You also learn that seven weeks ago the government downgraded its guidance on the seriousness of COVID-19 in order to force NHS staff to wear protective gowns that were previously categorised as unsafe. You learn that carers in care homes in Manchester have been ‘begging’ for protective equipment and not receiving it.
And now it turns out that throughout the period in which the government has been lauding ‘our’ NHS, it has actually accelerated the privatisation of the NHS by handing out contracts for testing, data collection, and other services to favoured firms such as Deloitte, Serco, and the US data mining company Palantir.
So they are fooling us, and doing it right in front of our eyes, even as they invite us to celebrate ‘our’ NHS; even as they ask us to applaud the ‘heroes’ who they they sent into ‘battle’ against the coronavirus without the protective equipment they should have received.
To point out these contradictions is not to question the courage, humanity, and self-sacrifice that so many NHS workers have shown throughout this crisis, or to suggest that they do not deserve to be applauded.
What I’m suggesting is something entirely different: that the government has attempted to co-opt these rituals for its own purposes, and that its veneration of the NHS is entirely bogus. The signs were already there, when the Tory media machine began to promote its #clapforBoris campaign, which attempted with brazen and jaw-dropping cynicism, to categorise Johnson himself as a ‘key worker’ and a ‘hero’ who had fallen ill while trying to care for ‘us.’
Behind the bathos and the cultish loveability bestowed on ‘the boss’ by his supporters, there was always the same malice and self-interest, the same gimlet-eyed fixation on the main political chance, that has characterised the Chief Grifter and his minions long before the pandemic.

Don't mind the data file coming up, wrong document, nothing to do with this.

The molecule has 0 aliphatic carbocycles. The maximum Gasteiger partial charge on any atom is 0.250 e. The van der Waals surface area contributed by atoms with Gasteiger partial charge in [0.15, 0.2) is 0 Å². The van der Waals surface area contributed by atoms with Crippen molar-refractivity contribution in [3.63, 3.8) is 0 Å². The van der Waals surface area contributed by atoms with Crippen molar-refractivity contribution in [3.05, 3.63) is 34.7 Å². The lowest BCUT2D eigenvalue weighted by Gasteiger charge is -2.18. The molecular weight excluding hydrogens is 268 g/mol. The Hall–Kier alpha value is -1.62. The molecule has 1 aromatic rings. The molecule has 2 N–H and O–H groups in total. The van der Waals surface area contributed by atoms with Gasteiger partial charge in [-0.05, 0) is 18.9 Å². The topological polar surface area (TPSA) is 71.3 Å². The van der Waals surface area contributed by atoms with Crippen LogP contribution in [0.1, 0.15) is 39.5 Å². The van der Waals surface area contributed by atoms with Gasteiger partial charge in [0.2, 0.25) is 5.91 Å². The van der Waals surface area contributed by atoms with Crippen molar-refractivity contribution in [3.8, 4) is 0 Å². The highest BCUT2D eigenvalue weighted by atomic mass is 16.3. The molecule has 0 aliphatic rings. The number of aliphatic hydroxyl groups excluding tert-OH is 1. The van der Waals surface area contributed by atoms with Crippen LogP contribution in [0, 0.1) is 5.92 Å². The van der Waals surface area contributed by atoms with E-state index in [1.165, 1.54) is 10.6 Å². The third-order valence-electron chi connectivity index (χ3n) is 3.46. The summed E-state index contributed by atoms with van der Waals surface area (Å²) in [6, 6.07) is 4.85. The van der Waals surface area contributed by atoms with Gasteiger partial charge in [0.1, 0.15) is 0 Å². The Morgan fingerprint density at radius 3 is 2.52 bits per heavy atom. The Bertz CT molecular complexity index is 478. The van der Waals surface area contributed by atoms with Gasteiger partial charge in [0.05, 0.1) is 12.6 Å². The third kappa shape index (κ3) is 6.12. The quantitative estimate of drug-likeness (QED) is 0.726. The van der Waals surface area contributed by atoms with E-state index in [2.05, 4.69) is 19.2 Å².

You could see it in the savage responses on Twitter to the ‘You clap for me now’ poem/video, which was condemned by the likes of Katie Hopkins as ‘racist’ and ‘political’ because it tried to raise awareness of the BAME/immigrant workers who were also ‘heroes’. It was there in the relentless and orchestrated smears and attacks on any media outlet that attempted to criticise the government’s failures. None of this was accidental. The Tory attack machine is directed from the top and it does what it’s told to do.
And every week the politicians who have presided over this machine continue to clap and smile beatifically outside their homes on Thursday, and cultivate a spurious unity that, in the end, is ultimately dictated not by any concern for the NHS or its ‘heroes’, or even for the health of the nation, but only by their own political interests.
So I won’t be clapping anymore. I will not applaud ‘heroes’ who should never have had to be heroic in the first place, and who we still have not found the decency to ensure that they are protected in the line of duty. I won’t take part in a ritual that, to my mind at least, has been fatally corrupted by this government and its supporters, just as they have corrupted so much else, and which is now in danger of becoming a smokescreen to cover their failings and inadequacies – and the ongoing destruction of the service they claim to be supporting.